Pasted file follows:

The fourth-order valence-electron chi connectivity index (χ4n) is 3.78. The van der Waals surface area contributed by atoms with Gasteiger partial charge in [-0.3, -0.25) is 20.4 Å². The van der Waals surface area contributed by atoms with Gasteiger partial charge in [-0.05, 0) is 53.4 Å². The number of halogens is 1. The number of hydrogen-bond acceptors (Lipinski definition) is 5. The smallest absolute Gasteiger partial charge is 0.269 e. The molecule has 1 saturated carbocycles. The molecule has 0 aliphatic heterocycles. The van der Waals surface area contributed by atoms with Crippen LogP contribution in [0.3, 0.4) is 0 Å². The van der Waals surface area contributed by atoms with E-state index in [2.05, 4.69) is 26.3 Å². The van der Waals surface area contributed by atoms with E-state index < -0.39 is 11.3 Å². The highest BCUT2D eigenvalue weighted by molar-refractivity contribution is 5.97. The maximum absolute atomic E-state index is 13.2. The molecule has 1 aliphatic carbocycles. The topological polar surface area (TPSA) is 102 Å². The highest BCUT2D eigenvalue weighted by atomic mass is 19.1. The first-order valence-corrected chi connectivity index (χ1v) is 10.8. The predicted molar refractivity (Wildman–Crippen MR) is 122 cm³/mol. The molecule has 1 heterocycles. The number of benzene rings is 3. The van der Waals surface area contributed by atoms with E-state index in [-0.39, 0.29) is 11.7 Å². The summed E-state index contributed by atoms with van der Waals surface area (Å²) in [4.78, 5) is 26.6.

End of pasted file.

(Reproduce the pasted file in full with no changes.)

The fourth-order valence-electron chi connectivity index (χ4n) is 3.78. The van der Waals surface area contributed by atoms with Gasteiger partial charge in [-0.3, -0.25) is 20.4 Å². The van der Waals surface area contributed by atoms with Gasteiger partial charge in [-0.05, 0) is 53.4 Å². The number of halogens is 1. The number of hydrogen-bond acceptors (Lipinski definition) is 5. The smallest absolute Gasteiger partial charge is 0.269 e. The molecule has 1 saturated carbocycles. The molecule has 0 aliphatic heterocycles. The van der Waals surface area contributed by atoms with Crippen LogP contribution in [0.3, 0.4) is 0 Å². The van der Waals surface area contributed by atoms with E-state index in [2.05, 4.69) is 26.3 Å². The van der Waals surface area contributed by atoms with E-state index < -0.39 is 11.3 Å². The highest BCUT2D eigenvalue weighted by molar-refractivity contribution is 5.97. The maximum absolute atomic E-state index is 13.2. The molecule has 1 aliphatic carbocycles. The topological polar surface area (TPSA) is 102 Å². The highest BCUT2D eigenvalue weighted by atomic mass is 19.1. The first-order valence-corrected chi connectivity index (χ1v) is 10.8. The predicted molar refractivity (Wildman–Crippen MR) is 122 cm³/mol. The molecule has 1 heterocycles. The number of benzene rings is 3. The van der Waals surface area contributed by atoms with E-state index in [-0.39, 0.29) is 11.7 Å². The summed E-state index contributed by atoms with van der Waals surface area (Å²) in [4.78, 5) is 26.6.